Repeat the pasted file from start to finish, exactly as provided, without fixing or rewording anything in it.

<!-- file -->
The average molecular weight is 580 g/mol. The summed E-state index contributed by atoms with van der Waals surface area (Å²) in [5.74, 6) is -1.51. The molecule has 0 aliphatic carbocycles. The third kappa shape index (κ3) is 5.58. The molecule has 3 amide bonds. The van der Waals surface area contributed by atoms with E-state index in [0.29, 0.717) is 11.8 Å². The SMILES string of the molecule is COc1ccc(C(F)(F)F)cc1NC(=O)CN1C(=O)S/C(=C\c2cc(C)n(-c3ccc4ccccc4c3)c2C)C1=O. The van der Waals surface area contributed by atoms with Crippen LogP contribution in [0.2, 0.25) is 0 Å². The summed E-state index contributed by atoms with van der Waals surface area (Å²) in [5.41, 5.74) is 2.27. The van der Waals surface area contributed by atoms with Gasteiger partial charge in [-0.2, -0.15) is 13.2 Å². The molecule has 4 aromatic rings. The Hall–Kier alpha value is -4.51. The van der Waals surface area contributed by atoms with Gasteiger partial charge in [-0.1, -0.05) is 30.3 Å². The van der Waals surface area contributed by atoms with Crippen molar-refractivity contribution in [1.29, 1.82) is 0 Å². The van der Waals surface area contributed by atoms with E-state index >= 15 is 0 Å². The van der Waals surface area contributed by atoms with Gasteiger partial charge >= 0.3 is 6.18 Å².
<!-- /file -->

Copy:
The average molecular weight is 580 g/mol. The summed E-state index contributed by atoms with van der Waals surface area (Å²) in [5.74, 6) is -1.51. The molecule has 0 aliphatic carbocycles. The third kappa shape index (κ3) is 5.58. The molecule has 3 amide bonds. The van der Waals surface area contributed by atoms with E-state index in [0.29, 0.717) is 11.8 Å². The SMILES string of the molecule is COc1ccc(C(F)(F)F)cc1NC(=O)CN1C(=O)S/C(=C\c2cc(C)n(-c3ccc4ccccc4c3)c2C)C1=O. The van der Waals surface area contributed by atoms with Crippen LogP contribution in [0.2, 0.25) is 0 Å². The summed E-state index contributed by atoms with van der Waals surface area (Å²) in [5.41, 5.74) is 2.27. The van der Waals surface area contributed by atoms with Gasteiger partial charge in [-0.2, -0.15) is 13.2 Å². The molecule has 4 aromatic rings. The Hall–Kier alpha value is -4.51. The van der Waals surface area contributed by atoms with Gasteiger partial charge in [-0.1, -0.05) is 30.3 Å². The van der Waals surface area contributed by atoms with Crippen molar-refractivity contribution in [1.29, 1.82) is 0 Å². The van der Waals surface area contributed by atoms with E-state index >= 15 is 0 Å². The van der Waals surface area contributed by atoms with Gasteiger partial charge >= 0.3 is 6.18 Å².